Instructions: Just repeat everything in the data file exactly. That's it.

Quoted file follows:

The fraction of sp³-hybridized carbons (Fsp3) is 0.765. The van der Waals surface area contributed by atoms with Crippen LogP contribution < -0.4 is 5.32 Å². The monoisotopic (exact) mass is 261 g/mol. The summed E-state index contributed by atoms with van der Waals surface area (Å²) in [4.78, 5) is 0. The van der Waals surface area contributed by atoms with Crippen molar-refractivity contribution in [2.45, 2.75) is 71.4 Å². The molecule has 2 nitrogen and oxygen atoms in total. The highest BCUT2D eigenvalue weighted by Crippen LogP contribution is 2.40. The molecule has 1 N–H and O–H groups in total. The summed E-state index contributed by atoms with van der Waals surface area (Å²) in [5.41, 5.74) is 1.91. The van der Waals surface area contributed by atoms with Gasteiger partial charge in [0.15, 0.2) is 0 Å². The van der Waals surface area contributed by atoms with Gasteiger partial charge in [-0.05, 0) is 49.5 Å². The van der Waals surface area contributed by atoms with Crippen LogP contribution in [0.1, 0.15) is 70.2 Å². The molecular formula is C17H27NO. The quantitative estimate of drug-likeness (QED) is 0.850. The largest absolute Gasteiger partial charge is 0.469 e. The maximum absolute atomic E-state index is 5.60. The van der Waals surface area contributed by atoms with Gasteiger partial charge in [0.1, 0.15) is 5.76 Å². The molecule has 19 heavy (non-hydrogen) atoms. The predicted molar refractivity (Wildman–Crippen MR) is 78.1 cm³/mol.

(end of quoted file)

The fraction of sp³-hybridized carbons (Fsp3) is 0.765. The van der Waals surface area contributed by atoms with Crippen LogP contribution < -0.4 is 5.32 Å². The monoisotopic (exact) mass is 261 g/mol. The summed E-state index contributed by atoms with van der Waals surface area (Å²) in [4.78, 5) is 0. The van der Waals surface area contributed by atoms with Crippen molar-refractivity contribution in [2.45, 2.75) is 71.4 Å². The molecule has 2 nitrogen and oxygen atoms in total. The highest BCUT2D eigenvalue weighted by Crippen LogP contribution is 2.40. The molecule has 1 N–H and O–H groups in total. The summed E-state index contributed by atoms with van der Waals surface area (Å²) in [5.41, 5.74) is 1.91. The van der Waals surface area contributed by atoms with Gasteiger partial charge in [0.15, 0.2) is 0 Å². The van der Waals surface area contributed by atoms with Gasteiger partial charge in [-0.05, 0) is 49.5 Å². The van der Waals surface area contributed by atoms with Crippen LogP contribution in [0.1, 0.15) is 70.2 Å². The molecular formula is C17H27NO. The quantitative estimate of drug-likeness (QED) is 0.850. The largest absolute Gasteiger partial charge is 0.469 e. The maximum absolute atomic E-state index is 5.60. The van der Waals surface area contributed by atoms with Gasteiger partial charge in [0.1, 0.15) is 5.76 Å². The molecule has 19 heavy (non-hydrogen) atoms. The predicted molar refractivity (Wildman–Crippen MR) is 78.1 cm³/mol.